Life is beautiful for the Kerrigans, a working-class family from Cooloroo, Australia, whose modest home is located over a toxic landfill smack in the landing path of the airport. Darryl Kerrigan (Michael Caton), the friendly, industrious tow-truck driver who heads the clan, is always bursting with pride.
He regularly, loudly enthuses about the achievements of bubble-headed daughter Tracey (Sophie Lee) and the plain but wholesome fare -- meatloaf, sponge cake, ice cream -- that wife Sal (Anne Tenney) serves, just in time for the family to laugh without abandon at their favorite funniest-home-videos program.
Dad's greatest reward in life, perhaps, is his little piece of property, amended with such improvements as a tall TV antenna, a fake chimney, a kennel for his greyhounds and a room packed with shiny objects from Franklin Mint.
"You can over-capitalize, can't you," Darryl cheerily chirps to a property assessor whose unexpected appearance sparks the central conflict in "The Castle." It's an often hilarious, if occasionally sentimental, comedy hatched by the folks responsible for the acclaimed Australian television series "Frontline" and "The Late Show." The Kerrigan home is being inspected in connection with an expansion of the airport. Darryl's little neighborhood is in the way.
The official's visit is followed by a letter explaining that the property is being "compulsorily acquired." Generous compensation is offered, but Darryl won't budge. "A man's home is his castle," he earnestly explains to an administrative tribunal. "You can't just walk in and steal our homes."
That plea fails, and then the battle begins in earnest.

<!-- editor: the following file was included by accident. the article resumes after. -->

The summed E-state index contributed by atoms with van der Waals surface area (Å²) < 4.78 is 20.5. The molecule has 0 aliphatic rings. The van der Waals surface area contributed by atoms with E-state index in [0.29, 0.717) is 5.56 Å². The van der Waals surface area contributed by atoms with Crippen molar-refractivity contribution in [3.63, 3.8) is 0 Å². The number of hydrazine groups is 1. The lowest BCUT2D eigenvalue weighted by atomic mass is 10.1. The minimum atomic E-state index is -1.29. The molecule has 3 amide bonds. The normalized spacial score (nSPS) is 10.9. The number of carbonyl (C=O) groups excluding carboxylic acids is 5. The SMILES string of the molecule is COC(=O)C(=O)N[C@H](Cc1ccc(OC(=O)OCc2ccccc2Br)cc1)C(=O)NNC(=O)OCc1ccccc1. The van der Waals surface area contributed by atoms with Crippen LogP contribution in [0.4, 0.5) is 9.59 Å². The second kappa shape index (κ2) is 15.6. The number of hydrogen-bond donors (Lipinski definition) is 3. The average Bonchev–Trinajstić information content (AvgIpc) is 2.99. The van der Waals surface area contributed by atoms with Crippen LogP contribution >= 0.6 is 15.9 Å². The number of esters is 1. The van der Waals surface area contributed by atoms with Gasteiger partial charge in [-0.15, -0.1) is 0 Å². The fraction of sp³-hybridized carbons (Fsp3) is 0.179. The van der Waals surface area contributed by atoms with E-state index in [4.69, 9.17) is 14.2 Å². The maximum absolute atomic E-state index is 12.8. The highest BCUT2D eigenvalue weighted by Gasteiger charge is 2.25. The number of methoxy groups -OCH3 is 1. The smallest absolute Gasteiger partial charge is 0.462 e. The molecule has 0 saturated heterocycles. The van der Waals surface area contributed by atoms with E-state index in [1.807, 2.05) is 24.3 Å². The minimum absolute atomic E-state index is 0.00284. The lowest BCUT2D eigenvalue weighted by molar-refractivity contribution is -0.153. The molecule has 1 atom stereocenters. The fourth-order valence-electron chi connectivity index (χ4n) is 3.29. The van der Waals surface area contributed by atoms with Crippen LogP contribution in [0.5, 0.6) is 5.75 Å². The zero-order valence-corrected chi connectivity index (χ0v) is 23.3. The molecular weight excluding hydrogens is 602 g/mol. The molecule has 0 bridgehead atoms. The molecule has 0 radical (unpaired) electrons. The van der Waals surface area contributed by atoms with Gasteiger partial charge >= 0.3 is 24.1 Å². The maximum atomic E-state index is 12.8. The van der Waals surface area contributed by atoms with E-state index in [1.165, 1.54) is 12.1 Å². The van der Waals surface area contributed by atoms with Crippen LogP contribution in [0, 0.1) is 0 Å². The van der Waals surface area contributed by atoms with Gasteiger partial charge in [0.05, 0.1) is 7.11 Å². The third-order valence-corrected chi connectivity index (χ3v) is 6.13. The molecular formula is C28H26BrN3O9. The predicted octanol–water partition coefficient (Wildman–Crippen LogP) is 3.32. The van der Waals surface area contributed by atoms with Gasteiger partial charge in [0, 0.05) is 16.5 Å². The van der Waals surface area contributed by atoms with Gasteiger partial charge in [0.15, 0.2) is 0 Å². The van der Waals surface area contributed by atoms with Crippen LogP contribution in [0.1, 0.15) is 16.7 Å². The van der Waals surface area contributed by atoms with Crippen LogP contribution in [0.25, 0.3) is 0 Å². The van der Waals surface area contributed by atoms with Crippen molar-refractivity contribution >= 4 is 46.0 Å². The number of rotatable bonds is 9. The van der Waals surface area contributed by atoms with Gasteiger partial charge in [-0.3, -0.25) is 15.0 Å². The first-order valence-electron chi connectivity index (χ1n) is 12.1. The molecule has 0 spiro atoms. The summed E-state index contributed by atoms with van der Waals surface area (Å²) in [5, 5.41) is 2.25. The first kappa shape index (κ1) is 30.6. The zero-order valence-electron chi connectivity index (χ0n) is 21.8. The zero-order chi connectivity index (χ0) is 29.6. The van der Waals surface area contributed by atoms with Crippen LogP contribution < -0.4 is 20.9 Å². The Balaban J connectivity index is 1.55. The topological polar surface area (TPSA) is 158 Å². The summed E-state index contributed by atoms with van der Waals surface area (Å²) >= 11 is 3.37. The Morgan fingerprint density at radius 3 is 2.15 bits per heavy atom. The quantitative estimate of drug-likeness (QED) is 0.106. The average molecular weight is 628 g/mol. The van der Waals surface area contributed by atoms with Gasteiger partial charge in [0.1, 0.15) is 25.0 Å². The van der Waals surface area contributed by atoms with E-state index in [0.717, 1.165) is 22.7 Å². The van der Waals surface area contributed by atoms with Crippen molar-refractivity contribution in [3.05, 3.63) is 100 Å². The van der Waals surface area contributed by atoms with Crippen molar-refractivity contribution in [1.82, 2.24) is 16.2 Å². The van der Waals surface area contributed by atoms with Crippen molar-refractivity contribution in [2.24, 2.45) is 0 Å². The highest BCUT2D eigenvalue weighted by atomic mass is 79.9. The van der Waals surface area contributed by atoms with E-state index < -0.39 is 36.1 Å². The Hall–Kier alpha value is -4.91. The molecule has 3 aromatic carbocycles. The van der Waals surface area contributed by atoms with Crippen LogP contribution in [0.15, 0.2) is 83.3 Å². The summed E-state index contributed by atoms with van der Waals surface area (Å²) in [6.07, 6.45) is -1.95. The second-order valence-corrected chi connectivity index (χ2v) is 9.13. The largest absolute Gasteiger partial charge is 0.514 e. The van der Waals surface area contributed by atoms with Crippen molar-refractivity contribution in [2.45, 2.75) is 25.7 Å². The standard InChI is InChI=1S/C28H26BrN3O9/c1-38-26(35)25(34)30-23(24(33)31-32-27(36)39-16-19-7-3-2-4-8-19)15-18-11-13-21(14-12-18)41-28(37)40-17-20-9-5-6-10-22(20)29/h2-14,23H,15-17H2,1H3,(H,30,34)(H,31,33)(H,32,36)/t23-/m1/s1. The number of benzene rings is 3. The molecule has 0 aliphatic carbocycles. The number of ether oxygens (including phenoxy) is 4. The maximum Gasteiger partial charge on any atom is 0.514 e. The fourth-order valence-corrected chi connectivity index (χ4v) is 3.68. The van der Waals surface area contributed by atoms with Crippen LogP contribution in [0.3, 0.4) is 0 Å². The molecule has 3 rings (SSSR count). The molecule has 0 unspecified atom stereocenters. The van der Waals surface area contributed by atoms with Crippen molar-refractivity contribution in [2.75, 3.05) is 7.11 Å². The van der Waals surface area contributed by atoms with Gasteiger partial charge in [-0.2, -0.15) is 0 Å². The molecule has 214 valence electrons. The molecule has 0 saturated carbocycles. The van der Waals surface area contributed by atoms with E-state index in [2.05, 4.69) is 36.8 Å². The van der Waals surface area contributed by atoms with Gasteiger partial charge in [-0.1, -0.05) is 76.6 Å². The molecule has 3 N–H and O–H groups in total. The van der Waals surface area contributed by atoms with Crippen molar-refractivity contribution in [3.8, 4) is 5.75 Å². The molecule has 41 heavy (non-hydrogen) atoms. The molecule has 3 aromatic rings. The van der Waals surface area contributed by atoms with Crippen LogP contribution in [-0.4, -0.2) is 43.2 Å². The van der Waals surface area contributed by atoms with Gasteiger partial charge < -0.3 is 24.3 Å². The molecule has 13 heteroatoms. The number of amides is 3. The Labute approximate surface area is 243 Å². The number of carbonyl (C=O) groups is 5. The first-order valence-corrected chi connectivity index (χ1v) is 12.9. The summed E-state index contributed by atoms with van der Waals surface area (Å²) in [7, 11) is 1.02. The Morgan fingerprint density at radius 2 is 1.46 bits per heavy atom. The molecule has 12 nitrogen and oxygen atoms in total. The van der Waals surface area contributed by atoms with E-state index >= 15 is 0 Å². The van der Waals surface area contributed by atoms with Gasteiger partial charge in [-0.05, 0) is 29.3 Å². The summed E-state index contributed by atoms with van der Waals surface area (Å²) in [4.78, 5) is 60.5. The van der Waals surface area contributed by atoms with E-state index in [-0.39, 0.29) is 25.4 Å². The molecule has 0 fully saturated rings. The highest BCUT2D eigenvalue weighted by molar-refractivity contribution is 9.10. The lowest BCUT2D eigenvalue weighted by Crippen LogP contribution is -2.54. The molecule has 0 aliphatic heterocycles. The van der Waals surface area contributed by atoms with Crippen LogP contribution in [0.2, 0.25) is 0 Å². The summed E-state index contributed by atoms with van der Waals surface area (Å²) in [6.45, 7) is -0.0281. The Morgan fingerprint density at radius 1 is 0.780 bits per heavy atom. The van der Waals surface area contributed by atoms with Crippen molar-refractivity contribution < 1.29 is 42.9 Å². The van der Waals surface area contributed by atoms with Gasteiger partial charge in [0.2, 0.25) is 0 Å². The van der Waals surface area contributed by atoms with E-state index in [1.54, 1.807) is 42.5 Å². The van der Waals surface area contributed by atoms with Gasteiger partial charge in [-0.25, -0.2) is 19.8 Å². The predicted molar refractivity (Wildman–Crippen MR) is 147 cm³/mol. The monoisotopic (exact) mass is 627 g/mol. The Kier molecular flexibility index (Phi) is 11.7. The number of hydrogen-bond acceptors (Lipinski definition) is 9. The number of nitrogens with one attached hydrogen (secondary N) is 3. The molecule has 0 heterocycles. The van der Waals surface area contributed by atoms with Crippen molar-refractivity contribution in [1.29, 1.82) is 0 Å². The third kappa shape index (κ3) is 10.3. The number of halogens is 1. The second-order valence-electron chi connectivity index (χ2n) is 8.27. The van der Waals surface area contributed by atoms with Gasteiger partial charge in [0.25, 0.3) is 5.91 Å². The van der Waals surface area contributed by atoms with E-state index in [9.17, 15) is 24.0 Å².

Co-writer Rob Sitch, making his directing debut, might be accused of patronizing the characters in his film, which is spiked with aptly placed pieces of '70s pop. Sitch and collaborators, though, show more affection than that, charming us with the quirky Kerrigans.
The cast includes eccentric neighbors, a local-yokel attorney (Tiriel Mora) who argues that the airport's actions violate "the vibe" of the constitution, and a retired legal eagle who saves the day. What's not to like?
We welcome readers to submit letters regarding articles and content in Orlando Weekly. Letters should be a minimum of 150 words, refer to content that has appeared on Orlando Weekly, and must include the writer's full name, address, and phone number for verification purposes. No attachments will be considered. Writers of letters selected for publication will be notified via email. Letters may be edited and shortened for space.
Email us at email@example.com.
Support Local Journalism.
Join the Orlando Weekly Press Club
Local journalism is information. Information is power. And we believe everyone deserves access to accurate independent coverage of their community and state. Our readers helped us continue this coverage in 2020, and we are so grateful for the support.
Help us keep this coverage going in 2021. Whether it's a one-time acknowledgement of this article or an ongoing membership pledge, your support goes to local-based reporting from our small but mighty team.
Join the Orlando Weekly Press Club for as little as $5 a month.